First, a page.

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Types of Camellias

By Melody Lee ; Updated September 21, 2017

Camellias are outstanding plants for any garden. Not only are they evergreen, but they also bloom in the winter when many other plants are dormant. Use camellias as accent plants, as background plants or as a hedge. Plant camellias in partial shade to full shade in well drained acidic (pH 6.0 to 6.5) soil.

Hardy Camellias

The most common camellia in the home landscape is the Japanese Camellia (Camellia japonica). It is also the hardiest camellia. The dense upright shrubs bloom from late winter to early spring, depending on the variety, with flowers of red, pink or white. Sasanqua Camellias (Camellia sasanqua) are almost as hardy as Japanese Camellias. They can tolerate more sun than Japanese Camellias. They bloom in October and November. Sasanqua Camellias may have an upright form or a spreading form.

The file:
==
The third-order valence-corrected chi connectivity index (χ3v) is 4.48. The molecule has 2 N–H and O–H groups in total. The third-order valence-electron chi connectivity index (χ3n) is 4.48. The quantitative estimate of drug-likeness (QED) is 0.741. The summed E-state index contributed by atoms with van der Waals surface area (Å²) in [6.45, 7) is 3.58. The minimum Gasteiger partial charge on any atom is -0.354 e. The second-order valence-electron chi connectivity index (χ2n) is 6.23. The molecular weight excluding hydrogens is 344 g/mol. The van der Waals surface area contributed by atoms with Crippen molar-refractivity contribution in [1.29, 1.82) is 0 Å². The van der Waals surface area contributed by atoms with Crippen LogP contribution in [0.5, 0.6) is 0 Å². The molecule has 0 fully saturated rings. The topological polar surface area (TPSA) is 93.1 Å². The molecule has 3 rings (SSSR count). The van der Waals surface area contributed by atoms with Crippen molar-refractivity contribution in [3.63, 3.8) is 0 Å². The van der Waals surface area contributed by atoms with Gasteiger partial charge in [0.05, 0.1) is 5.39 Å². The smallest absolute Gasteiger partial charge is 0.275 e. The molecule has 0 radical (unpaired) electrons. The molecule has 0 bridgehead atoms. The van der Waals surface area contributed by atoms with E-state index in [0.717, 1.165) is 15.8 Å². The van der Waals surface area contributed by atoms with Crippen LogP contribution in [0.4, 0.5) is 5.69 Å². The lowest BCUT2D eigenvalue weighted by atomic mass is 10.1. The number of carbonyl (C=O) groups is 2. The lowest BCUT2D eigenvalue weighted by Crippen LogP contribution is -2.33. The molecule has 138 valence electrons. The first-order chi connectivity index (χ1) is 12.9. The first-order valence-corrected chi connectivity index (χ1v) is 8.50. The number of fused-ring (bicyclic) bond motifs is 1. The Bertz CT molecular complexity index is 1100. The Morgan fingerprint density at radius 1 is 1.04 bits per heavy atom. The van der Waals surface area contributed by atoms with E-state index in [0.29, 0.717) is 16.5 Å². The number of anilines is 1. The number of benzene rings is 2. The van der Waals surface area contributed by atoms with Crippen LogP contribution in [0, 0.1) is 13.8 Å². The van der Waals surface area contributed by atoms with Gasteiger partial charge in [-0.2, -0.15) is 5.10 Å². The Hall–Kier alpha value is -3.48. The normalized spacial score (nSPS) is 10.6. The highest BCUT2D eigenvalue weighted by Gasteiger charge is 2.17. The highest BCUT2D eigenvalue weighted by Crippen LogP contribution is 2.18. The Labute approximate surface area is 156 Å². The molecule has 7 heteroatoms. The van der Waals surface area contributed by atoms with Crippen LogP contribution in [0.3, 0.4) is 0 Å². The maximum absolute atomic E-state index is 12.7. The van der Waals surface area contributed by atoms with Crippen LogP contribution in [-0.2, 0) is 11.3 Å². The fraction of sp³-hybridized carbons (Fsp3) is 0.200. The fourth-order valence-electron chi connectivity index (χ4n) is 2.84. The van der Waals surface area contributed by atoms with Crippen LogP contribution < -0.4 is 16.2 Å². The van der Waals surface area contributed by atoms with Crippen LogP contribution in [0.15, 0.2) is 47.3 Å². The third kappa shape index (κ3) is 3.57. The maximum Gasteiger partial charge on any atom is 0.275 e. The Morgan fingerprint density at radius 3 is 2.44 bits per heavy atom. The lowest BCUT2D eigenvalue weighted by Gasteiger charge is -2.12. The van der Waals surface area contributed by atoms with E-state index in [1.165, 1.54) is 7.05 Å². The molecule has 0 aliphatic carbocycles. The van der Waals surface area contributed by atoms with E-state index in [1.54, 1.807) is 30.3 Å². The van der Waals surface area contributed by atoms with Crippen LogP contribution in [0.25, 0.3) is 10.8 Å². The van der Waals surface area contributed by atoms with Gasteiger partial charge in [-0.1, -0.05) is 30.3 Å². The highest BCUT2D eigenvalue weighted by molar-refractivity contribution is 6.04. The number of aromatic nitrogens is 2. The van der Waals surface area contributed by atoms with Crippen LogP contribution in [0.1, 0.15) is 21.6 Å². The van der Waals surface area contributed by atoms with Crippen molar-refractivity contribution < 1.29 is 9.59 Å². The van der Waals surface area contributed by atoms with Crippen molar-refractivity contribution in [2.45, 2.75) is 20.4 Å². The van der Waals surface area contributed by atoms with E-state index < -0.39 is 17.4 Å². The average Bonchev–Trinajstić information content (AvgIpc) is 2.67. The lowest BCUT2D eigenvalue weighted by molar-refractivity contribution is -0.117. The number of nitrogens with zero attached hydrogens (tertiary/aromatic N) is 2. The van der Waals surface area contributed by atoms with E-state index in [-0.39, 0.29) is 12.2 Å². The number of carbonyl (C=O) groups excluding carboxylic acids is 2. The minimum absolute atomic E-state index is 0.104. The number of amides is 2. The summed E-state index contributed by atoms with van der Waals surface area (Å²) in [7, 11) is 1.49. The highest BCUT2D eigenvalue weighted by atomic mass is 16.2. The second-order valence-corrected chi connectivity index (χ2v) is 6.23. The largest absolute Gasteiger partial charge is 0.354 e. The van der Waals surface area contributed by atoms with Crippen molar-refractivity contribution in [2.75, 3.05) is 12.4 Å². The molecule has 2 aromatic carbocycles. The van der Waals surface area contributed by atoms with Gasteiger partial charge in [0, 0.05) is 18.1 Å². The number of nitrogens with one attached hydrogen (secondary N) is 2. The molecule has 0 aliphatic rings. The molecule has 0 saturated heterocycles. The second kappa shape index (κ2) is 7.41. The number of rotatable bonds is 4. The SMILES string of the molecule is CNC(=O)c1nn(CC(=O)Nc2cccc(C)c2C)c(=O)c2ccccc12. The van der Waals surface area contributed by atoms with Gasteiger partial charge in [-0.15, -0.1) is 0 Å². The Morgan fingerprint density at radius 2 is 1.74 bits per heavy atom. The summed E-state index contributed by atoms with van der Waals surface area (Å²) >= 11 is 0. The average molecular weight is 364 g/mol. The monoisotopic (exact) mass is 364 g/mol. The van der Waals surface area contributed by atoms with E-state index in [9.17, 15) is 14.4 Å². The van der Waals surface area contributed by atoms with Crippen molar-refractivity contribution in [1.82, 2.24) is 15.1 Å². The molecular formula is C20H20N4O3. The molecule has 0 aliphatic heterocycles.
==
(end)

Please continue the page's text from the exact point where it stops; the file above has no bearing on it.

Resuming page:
Tender Camellias

Yennan Camellias (Camellia reticulata) need winter protection, except in Zones 9 and 10. They are good container plants and can be trained on espaliers. Large flowers appear in the spring. Yennan Camellias produce excellent hybrids when bred with other camellias.

Other Camellias

Tea-oil Camellias (Camellia oleifera) have small white flowers in fall and winter. The seeds are pressed to produce tea-oil for commercial use. Tea Camellias (Camellia sinensis) also bloom in fall with white flowers. The leaves and buds are used to make green and black teas.

 

About the Author

 

Melody Lee holds a degree in landscape design, is a Florida Master Gardener, and has more than 30 years of gardening experience. She currently works as a writer and copy editor. Her previous jobs include reporter, photographer and editor for a weekly newspaper.